Artist Norm Williams sees red over art piece

An Abbotsford sculptor was surprised to see that an art piece he created in 2001 had been painted over in the downtown area.

Originally green

Norm Williams was stunned when he discovered his artwork had been altered.

His farm-inspired bench art piece, which he created using an antique rake, has been painted red.

Originally the piece was green, with colour added to create the illusion of rust. But now, like other sections of the downtown core, it has been coated in crimson.

“I was shocked, I couldn’t believe it,” said Williams.

A well-known local sculptor, Williams has an extensive resume, including co-creator of Abbotsford’s unity statue, on display by city hall. Last year he made a large statue of Roger Neilson, the coach of the Vancouver Canucks who invented “Towel Power” during the NHL team’s 1982 playoff run. It is located in Vancouver, beside Rogers Arena.

Made in 2001, the bench is located on Essendene Avenue and  is named  Watching The Farm.

Williams sculpted a metal rooster, a farm dog and some mice to add to the antique rake to create the piece, which was sponsored by The Abbotsford News.Norm Williams

Williams compares the new “paint job” to an act of vandalism. He said the paint isn’t just on the rake, but across the woodwork and the mice. It also covered up his signature.

But the work will be restored.

Tina Stewart, executive director of the Abbotsford Downtown Business Association (ADBA), said they are working with Williams to set things right.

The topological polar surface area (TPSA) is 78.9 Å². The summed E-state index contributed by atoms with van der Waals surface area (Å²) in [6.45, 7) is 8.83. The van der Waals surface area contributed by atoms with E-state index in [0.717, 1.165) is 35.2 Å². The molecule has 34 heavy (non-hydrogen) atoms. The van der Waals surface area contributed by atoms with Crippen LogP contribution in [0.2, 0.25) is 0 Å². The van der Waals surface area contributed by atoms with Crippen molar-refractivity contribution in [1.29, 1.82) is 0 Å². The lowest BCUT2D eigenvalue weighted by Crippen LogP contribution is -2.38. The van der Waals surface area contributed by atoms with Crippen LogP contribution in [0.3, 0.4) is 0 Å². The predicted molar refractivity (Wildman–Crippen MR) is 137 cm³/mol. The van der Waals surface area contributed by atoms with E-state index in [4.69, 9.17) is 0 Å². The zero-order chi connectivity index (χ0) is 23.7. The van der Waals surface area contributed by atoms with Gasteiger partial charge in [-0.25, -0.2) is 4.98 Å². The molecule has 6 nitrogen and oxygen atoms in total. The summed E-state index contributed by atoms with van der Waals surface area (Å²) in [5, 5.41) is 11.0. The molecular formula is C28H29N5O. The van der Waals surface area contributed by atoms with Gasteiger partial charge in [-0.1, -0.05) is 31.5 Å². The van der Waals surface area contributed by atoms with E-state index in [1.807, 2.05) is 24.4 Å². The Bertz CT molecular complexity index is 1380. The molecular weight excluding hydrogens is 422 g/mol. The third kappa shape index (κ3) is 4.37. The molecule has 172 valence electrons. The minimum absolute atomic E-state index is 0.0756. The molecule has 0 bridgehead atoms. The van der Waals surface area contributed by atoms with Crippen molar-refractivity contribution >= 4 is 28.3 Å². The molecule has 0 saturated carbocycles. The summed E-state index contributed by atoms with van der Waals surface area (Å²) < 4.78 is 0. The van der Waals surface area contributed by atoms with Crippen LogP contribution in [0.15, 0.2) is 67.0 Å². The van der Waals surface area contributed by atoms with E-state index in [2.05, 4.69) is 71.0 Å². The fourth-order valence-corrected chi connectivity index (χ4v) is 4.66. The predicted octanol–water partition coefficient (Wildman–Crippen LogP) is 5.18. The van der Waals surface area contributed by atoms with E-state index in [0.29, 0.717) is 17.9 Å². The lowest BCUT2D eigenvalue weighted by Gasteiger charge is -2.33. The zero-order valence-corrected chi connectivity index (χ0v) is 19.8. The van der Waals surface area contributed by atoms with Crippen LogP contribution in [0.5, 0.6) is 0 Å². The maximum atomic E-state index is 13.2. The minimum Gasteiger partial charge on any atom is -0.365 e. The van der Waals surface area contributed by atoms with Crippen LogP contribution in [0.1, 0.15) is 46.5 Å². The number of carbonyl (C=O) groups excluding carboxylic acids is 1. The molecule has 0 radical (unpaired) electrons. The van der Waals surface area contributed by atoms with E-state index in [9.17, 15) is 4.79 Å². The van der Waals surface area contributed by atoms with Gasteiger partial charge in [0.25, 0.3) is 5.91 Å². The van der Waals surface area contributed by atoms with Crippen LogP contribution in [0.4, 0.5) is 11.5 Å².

“That was completely done without the consent of the ADBA .. we did not know about it until after it was done and it is being restored back to its initial glory because it should definitely not have been done,” said Stewart.

The red paint seen elsewhere is part of an initiative to brighten up the downtown area.

“As far as the railings and the garbage cans and all of that, that was done by the ADBA with permission from the city. The city actually provided us with the paint for it.”

The light posts in the downtown area were already red and adding some other touches of colour seemed like a good idea.

The ADBA employed some locals to paint the fixtures. However, the bench was not supposed to be part of the plan.

Williams is pleased that the bench is going to be repaired.

“They are going to include me in every step,” said Williams, adding the ADBA and the city have been “incredibly supportive” throughout the process.

 

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